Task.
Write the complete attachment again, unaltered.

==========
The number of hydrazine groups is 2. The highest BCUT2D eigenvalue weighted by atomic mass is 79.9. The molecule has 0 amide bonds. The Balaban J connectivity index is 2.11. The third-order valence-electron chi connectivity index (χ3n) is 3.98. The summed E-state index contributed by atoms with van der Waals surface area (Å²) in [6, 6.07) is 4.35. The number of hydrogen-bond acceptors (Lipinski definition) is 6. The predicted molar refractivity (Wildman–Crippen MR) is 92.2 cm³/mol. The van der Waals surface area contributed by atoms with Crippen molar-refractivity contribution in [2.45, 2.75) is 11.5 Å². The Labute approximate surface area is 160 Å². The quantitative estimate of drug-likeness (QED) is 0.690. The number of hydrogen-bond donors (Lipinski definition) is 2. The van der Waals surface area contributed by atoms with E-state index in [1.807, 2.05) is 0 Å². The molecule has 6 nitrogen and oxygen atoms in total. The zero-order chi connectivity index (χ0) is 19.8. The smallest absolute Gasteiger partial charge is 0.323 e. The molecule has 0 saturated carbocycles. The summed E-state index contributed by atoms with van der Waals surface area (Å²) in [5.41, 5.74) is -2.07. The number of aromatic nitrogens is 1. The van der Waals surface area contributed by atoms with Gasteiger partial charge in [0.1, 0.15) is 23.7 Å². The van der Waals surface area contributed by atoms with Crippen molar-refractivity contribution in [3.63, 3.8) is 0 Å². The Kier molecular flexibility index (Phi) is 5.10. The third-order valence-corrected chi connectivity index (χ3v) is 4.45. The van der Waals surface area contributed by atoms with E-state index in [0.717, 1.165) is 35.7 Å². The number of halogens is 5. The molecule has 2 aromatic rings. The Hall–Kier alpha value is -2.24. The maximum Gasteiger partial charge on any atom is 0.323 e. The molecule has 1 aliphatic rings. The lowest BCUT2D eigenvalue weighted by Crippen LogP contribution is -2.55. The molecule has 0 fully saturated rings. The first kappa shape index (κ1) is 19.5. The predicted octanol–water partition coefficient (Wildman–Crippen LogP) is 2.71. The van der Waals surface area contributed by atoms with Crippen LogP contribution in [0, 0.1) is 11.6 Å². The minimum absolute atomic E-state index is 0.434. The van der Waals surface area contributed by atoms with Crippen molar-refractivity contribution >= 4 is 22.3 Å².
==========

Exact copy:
The number of hydrazine groups is 2. The highest BCUT2D eigenvalue weighted by atomic mass is 79.9. The molecule has 0 amide bonds. The Balaban J connectivity index is 2.11. The third-order valence-electron chi connectivity index (χ3n) is 3.98. The summed E-state index contributed by atoms with van der Waals surface area (Å²) in [6, 6.07) is 4.35. The number of hydrogen-bond acceptors (Lipinski definition) is 6. The predicted molar refractivity (Wildman–Crippen MR) is 92.2 cm³/mol. The van der Waals surface area contributed by atoms with Crippen molar-refractivity contribution in [2.45, 2.75) is 11.5 Å². The Labute approximate surface area is 160 Å². The quantitative estimate of drug-likeness (QED) is 0.690. The number of hydrogen-bond donors (Lipinski definition) is 2. The van der Waals surface area contributed by atoms with E-state index in [1.807, 2.05) is 0 Å². The molecule has 6 nitrogen and oxygen atoms in total. The zero-order chi connectivity index (χ0) is 19.8. The smallest absolute Gasteiger partial charge is 0.323 e. The molecule has 0 saturated carbocycles. The summed E-state index contributed by atoms with van der Waals surface area (Å²) in [5.41, 5.74) is -2.07. The number of aromatic nitrogens is 1. The van der Waals surface area contributed by atoms with Gasteiger partial charge in [0.1, 0.15) is 23.7 Å². The van der Waals surface area contributed by atoms with Crippen molar-refractivity contribution in [3.63, 3.8) is 0 Å². The Kier molecular flexibility index (Phi) is 5.10. The third-order valence-corrected chi connectivity index (χ3v) is 4.45. The van der Waals surface area contributed by atoms with E-state index in [0.717, 1.165) is 35.7 Å². The number of halogens is 5. The molecule has 2 aromatic rings. The Hall–Kier alpha value is -2.24. The maximum Gasteiger partial charge on any atom is 0.323 e. The molecule has 1 aliphatic rings. The lowest BCUT2D eigenvalue weighted by Crippen LogP contribution is -2.55. The molecule has 0 fully saturated rings. The first kappa shape index (κ1) is 19.5. The predicted octanol–water partition coefficient (Wildman–Crippen LogP) is 2.71. The van der Waals surface area contributed by atoms with Crippen LogP contribution in [0, 0.1) is 11.6 Å². The minimum absolute atomic E-state index is 0.434. The van der Waals surface area contributed by atoms with Crippen molar-refractivity contribution >= 4 is 22.3 Å².